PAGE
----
Saturday reality started to set in for me. The entire time we’ve been here, I’ve mostly been in Nairobi, and I know the city pretty well. As much as it’s crazy, congested, and filled with poor air quality, it’s like a second home. People know my name, and I can Uber and matatu my way around. Nanyuki is great; I really do like it, but I just don’t know it yet. We are still outsiders, and things are going to take time.
Yesterday, on our way to see Edwin’s grandma, we stopped to pick up camel meat for her from the butcher. Ellis and I sat in the car waiting. A little boy, probably around 8, came up to the window and started asking for money. I could tell by his clothes and eyes that he was living on the streets. Back in 2011, my sister and our friend did weekly ministry with kids living on the streets in Nairobi. I have some wonderful memories of that time, but it was a very overwhelming experience. There are so many layers of issues that compound when living on the streets. Most of the kids are addicted to sniffing glue; they’re often abused; and they’ve been out of school for months or years. Seeing street kids is always heart wrenching, but I think it hits you in a different way when you’re a parent.
For me personally, I’d always rather give the street kids food than money, just so I know they’re eating instead of sniffing glue, and in this case, I didn’t have any food. The kid kept begging over and over, and all I could think about was that there was a thin glass window separating my kid and this kid from 2 very different worlds. How did this innocent kid end up on that side of the glass? I so wanted to look away, but Ellis, in all his innocence, started putting his hand up to the glass waving at the boy, and the little boy put his hand up against Ellis’. Ellis continued to press his hand against the window and the other boy would put his hand up, almost like a game of high five that continued for 10 minutes. It was so precious, that when Edwin came back, all I could do was start crying. Edwin pressed 10 shillings into the boy's hand, which would often send most kids away running for food. But instead the boy came back around to our window and said a big thank you. The dichotomy of worlds here, between well-fed and not, between opportunity and lack, is something I will forever wrestle with. Luke 12:48 tells us "To whom much is given, much is expected" and I can only acknowledge that I have been given so much, especially things that I take for granted.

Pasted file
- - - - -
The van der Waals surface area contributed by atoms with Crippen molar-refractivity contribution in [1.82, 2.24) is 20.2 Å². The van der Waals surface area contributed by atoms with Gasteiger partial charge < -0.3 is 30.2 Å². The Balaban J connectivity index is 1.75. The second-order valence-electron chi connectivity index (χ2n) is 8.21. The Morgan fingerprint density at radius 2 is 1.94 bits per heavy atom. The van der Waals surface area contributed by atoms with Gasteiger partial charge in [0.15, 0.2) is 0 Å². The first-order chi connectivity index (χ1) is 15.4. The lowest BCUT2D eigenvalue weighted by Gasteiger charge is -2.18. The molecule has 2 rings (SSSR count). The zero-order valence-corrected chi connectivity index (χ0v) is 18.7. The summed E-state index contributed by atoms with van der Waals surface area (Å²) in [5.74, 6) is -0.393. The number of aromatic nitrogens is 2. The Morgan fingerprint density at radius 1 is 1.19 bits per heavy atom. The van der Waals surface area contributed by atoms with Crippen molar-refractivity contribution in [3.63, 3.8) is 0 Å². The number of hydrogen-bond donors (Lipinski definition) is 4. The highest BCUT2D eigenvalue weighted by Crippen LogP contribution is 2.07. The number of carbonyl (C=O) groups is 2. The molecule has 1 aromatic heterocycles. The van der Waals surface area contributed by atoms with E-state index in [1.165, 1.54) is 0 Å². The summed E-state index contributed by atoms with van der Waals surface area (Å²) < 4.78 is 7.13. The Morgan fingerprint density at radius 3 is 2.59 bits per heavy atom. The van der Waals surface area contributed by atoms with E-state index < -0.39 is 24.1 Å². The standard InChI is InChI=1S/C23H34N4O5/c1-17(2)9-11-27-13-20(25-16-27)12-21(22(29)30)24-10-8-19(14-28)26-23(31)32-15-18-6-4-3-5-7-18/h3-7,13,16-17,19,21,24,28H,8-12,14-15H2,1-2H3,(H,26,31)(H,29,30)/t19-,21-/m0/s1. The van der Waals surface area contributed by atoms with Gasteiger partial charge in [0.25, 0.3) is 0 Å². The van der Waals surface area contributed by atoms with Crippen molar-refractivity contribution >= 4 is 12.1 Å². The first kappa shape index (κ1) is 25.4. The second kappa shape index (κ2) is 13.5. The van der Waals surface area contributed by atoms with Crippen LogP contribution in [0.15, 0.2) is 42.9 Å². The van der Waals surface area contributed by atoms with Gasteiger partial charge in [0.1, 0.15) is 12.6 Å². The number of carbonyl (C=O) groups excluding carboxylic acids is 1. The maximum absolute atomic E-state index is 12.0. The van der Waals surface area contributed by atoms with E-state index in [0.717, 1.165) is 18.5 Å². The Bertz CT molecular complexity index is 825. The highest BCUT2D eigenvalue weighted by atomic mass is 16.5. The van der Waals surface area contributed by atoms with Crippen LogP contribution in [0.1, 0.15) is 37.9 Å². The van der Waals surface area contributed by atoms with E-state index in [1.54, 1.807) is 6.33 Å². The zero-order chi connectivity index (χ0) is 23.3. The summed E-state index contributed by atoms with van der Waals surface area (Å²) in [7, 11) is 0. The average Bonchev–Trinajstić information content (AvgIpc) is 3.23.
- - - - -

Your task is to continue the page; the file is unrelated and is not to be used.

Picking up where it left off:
When we finally did arrive today, we met up with Sam, who works with an organization that helps with water collection. Sam told us that Kenya is wasting so much water from lack of proper collection and that the entire country could be fed if it was done properly. He’s advised us against putting in a borehole because of the cost and all the maintenance challenges it can bring. Instead, he was positive and confident about the amount of water we could store up just from having buried tanks, gutters, and a large collection tower.
We have a ton to do, and I mean a ton. The rainwater collection alone, which should serve us for decades to come, is going to cost $5000. Meanwhile, there’s plastering, and electricity, and finishing the stones and roof of 2 of the classrooms. I know we’ve already asked so many times for money. I don’t want to ask again. I’ll just say that if you’re in a position to help, these are some of our current needs. Keep praying for strength and encouragement and that God would continue to put more key people in our path.